Axeon to supply batteries for Spanish electric micro-car
Spanish firm Hiriko isn’t a household name, but its two-seater electric micro-car prototype is every bit as bold as Renault’s Twizy, and it can do a trick the little Renault can’t: you can fold it up.
If that’s not enough, it has four-wheel drive, four-wheel steering and a hepatic steering-wheel, with steer-by-wire. The claimed driving range is 75 miles, while the maximum speed is 56mph. Access to the interior of the car is at the front.
European Commission President José Manuel Barroso enjoys a comfortable chat with Jesus Echave, chairman of Hiriko, at the European Commission.
During the first quarter of 2012, Axeon will supply each Hiriko prototype with two lithium-ion batteries mounted in parallel, one in each half of the vehicle. Wheel-mounted motors are used.
Hiriko intends to franchise the production model to enable the vehicles to be locally and sustainably produced by a number of consortia in different markets. Hiriko urban electric vehicles will be particularly targeted at large cities in which they will be available for rental. The vehicles will be homologated during 2012, and the prototypes will be tested in cities around the world, with the expectation that they will come to market in 2013.
1950s reductionism: BMW Isetta.
Falken announces tyres for high-performance SUVs
Japanese tyre manufacturer Falken has introduced a new range of SUV tyres, with the emphasis on the top end of the market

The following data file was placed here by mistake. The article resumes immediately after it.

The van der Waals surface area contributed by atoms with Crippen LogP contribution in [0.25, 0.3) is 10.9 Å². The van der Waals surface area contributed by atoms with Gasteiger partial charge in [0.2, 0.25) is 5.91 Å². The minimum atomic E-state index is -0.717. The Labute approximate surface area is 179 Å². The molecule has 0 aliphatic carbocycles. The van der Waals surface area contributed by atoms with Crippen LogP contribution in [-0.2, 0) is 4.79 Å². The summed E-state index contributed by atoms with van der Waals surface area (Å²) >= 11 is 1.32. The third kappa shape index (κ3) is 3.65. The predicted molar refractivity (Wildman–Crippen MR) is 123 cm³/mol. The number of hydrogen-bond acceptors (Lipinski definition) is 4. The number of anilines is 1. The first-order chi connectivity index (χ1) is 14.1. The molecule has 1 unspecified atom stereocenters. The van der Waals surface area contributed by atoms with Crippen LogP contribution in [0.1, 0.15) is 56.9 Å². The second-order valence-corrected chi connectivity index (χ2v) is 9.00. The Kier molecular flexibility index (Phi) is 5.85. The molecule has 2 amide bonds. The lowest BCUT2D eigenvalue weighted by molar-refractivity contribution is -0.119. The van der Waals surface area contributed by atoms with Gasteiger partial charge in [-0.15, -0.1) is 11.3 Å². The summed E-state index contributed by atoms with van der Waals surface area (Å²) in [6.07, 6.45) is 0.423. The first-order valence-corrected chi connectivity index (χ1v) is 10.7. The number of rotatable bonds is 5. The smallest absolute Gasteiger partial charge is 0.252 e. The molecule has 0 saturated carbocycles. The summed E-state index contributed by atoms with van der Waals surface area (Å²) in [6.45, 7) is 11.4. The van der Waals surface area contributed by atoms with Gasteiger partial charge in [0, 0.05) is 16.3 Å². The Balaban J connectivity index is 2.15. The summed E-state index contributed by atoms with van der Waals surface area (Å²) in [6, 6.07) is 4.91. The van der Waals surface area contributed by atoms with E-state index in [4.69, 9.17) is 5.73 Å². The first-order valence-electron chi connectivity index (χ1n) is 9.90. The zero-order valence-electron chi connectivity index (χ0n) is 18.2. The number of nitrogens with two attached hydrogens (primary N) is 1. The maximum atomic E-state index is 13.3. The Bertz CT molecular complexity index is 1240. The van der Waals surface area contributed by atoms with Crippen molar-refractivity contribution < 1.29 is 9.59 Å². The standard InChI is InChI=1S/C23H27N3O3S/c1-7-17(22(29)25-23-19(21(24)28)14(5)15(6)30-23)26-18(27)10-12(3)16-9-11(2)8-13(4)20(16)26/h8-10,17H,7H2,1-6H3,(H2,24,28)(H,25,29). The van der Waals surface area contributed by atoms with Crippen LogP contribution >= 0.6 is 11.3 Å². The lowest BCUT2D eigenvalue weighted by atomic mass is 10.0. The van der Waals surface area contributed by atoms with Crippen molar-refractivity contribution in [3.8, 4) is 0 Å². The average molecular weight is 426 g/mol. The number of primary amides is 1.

The snappily-named FK453CC range runs from 235/65R17 108W (for the Freelander and Q5) to the substantial 315/35R20 110W size used by some versions of the X5 and X6.
Falken has used comparatively round shoulders and phase-shifted tread bars in an attempt to reduce drive-by noise. The tread pattern is notable for very wide circumferential grooves but very narrow lateral ones and few sipes: this is a summer tyre with no appreciable off-road capability and relatively low roling-resistance. The tyre compound does make appreciable use of silica, though, which improves wet road performance.
Other SUV models covered by the new Falken tyres include the Porsche Cayenne, Volkswagen Touareg and Mercedes M-class.
Platoons could save fuel
Most of us would be pretty horrified at the sight of this:
But, in fact, what is happening here is an attempt to improve road safety, not abandon it, while also improving the fuel consumption of the cars.
The experiment is known as SARTRE: Safe Road Trains for the Environment. The vehicles are six metres apart and, with the exception of the truck, they are being driven autonomously. This formation is referred to as a ‘platoon’, exploiting an aerodynamic effect known in motor-sport as ‘towing’, whereby the slipstream of the leading vehicle substantially reduces the amount of work needed to push the following car through the air.
SARTRE has successfully completed its first test demonstrations of a multiple-vehicle platoon. The test fleet comprised a lead truck followed by three cars, with the convoy running at speeds of up to 90km/h. The vehicles were never more than six metres apart.
The perceived advantage of road trains is that the car driver has, in Volve’s words, ‘time over to do other things’. The energy saving is expected to be in the region of up to 20 per cent. There is also the potential to use road capacity more efficiently.
As to how this type of formation actually improves road safety, that is a moot point. The autonomous systems controlling the cars react, theoretically at least, quite quickly; but only to the vehicle immediately ahead. For example, the third vehicle’s control system cannot ‘see’ what the truck is up to, as a real driver would. Volvo — presently the only car manufacture involved in SARTRE — points out that the lead vehicle is being driven by a professional driver, but everyone makes mistakes.
New Hyundai i30 arrives